There is this sense, rather belief that America is good and their government evil for closing the country’s border to foreigners. During the 2009 Green Movement protests, the signs and slogans were visibly in English, which compared to the revolutionary slogans in the Arab world was clearly directed for the world beyond their borders (particularly their dream country). Some may argue that I am reading too much into this; I say we have to study all that is out there. You can sniff this love for America wherever young crowds assemble.

The underground parties beat any party I have ever been to; they were wild! The DJ plays some chart toppers- Shakira, Rihanna, Black Eyed Peas, Li’l Wayne and an endless list of hip hop numbers. There is imported liquor (some of the best actually), recreational drugs, and dirty dancing. I am not making this up. I have never had so many night-outs.

Over-ground activities include hanging out at parks into the wee hours of the morning, driving up and down some busy streets where kids in their flashy BMWs exchange numbers; I collected 4 in a half-hour. Let’s look at a parallel case, in India I was to be home before sunset and I would get into a soup if I even attempted to have a boyfriend. Need I say more?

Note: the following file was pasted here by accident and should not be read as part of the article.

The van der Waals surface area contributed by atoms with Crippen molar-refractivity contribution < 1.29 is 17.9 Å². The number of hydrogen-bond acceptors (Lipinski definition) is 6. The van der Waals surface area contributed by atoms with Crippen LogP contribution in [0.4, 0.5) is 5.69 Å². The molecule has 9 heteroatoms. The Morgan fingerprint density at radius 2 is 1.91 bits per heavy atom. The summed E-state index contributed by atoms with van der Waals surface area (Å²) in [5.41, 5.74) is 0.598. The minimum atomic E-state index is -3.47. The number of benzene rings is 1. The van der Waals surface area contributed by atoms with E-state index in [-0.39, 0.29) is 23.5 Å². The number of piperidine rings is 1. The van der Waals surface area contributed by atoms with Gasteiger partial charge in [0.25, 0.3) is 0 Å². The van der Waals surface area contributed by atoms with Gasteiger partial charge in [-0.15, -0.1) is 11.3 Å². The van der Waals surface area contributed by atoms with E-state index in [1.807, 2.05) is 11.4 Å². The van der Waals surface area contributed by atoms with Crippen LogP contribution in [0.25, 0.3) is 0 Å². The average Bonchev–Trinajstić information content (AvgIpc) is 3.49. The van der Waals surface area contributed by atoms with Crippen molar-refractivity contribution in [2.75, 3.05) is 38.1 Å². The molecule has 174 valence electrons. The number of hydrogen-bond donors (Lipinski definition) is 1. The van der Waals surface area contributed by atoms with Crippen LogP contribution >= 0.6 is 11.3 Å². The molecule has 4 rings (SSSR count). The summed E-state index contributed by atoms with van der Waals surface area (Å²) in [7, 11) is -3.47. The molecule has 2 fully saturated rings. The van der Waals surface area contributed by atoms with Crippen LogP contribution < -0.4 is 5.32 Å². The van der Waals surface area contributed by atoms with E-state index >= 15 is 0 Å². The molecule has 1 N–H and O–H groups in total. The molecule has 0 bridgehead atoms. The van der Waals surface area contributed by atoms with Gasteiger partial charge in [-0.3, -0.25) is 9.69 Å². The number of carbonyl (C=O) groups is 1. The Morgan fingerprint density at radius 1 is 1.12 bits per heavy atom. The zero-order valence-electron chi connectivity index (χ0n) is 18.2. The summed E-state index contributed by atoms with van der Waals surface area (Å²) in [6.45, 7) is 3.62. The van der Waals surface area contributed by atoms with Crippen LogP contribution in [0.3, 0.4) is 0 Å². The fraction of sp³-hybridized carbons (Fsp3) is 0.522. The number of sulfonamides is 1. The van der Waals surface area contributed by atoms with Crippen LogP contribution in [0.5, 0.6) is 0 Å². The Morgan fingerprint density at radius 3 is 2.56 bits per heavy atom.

I enjoyed the Persian hospitality- yes, I was genuinely welcome for the most part. And then there were others- those completely blinded by the American dream that somehow has found its way to the streets of Tehran despite the sanctions and sterile relationship between the two nations. These included Iranians who treated me to expensive Italian cuisine, young ladies who I rode with to meet several of their boyfriends (all within a couple of hours), and those that took me shopping. I was amazed and concerned all at once. Amazed because of the level of economic and social freedom that these youth have (despite the constant complaints that they don’t), and concerned because the government’s unshakeable Islamic law was eroding the great Persia. Every one of the youths desired desperately to escape, from what, I am not sure. Those that had managed to get out, continued to defame of their country, Islam, and the government.  This sparked a concern, that the glorious Persia, was losing its strength.

At the end of my trip I concluded that many Iranians are willing to give up their luxurious life for a life of toil in America. Ask any one of them what they intend to do, when they arrive at their dream country, and there’s silence.  They don’t know how hard you have to work to earn a day’s meal. In America they will not have their BMWs and Ferraris. They won’t have the warmth of the Persian culture. But yes, they will have freedom- freedom of the western kind which is so vague even for those who have known nothing else.

I recall shedding tears at the Shah’s grave in Cairo, his vision for a glorious Persia, died with him.